Glorious Food: Ambivalence and Guilt Take Up a Lot of Space at Today's Dinner Tables

By Diane Cole

March/April 2010

The Religion of Thinness
Michelle M. Lelwica
Gurze Books. 313 pp. ISBN: 9780936077550

Born Round
Frank Bruni
Penguin Press. 354 pp. ISBN: 9781594202315

Eating Animals
Jonathan Safran Foer
Little, Brown. 341 pp. ISBN: 9780316069908

Tell me what you dream about when you dream about food, and I'll bet it won't be my dream—and not only because, as the French say, one person's poisson (fish) is another's poison. (In French and English, the spellings and literal meanings of the word poison are the same.) In what we eat, why we eat, and how we eat, contemporary culture has added any number of new ways to define what's toxic versus what's tonic.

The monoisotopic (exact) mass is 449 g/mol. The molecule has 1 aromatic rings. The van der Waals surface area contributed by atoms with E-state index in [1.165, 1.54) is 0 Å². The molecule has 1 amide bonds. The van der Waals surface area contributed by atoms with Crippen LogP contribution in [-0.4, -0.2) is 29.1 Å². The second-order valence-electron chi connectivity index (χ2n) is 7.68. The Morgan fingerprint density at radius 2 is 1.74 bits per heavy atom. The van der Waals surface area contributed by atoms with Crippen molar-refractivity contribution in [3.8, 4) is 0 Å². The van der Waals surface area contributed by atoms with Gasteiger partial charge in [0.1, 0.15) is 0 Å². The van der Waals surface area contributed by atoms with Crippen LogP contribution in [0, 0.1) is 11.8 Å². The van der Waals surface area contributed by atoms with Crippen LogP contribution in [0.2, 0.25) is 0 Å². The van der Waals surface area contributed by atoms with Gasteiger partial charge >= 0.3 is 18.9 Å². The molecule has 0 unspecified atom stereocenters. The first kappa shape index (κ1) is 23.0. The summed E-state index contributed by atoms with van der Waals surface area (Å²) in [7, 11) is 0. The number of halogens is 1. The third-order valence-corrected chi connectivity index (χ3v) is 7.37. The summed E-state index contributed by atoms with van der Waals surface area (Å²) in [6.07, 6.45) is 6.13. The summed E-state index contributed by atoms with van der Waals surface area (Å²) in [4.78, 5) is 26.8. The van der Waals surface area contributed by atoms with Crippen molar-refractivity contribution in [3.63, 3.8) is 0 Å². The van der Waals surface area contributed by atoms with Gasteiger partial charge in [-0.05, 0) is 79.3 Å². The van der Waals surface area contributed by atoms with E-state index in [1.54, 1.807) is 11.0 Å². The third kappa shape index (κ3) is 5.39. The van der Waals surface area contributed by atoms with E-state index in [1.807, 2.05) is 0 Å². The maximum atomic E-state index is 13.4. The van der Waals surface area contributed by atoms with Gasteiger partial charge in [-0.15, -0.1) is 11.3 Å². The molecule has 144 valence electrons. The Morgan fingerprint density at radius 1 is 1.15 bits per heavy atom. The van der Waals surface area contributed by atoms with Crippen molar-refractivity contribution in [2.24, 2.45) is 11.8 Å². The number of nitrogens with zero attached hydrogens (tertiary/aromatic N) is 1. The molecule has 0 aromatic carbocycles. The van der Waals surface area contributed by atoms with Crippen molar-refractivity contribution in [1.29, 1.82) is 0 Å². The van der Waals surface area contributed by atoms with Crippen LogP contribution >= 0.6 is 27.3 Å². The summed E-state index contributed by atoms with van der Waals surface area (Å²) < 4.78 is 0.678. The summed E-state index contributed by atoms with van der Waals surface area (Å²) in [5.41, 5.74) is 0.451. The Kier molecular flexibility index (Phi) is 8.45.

How did serving dinner become so complicated? Three new books, each taking a unique approach, address the increasingly fraught meaning of our menu choices, posing perplexing questions for everyone's inner (and actual) household chef: if we are what we eat, can we judge our ethics by the food we don't or won't eat? Can we weigh our values (and ourselves) according to what we consume? Is it conscious eating, or obsessive thinking, when you can't sit down to dinner without evaluating the toll on your cholesterol, the impact on the environment, and the effect on your body-image, of each fruit, veggie, carb, and protein? And why, when I go to the gym, do I feel almost hypnotically drawn to the…

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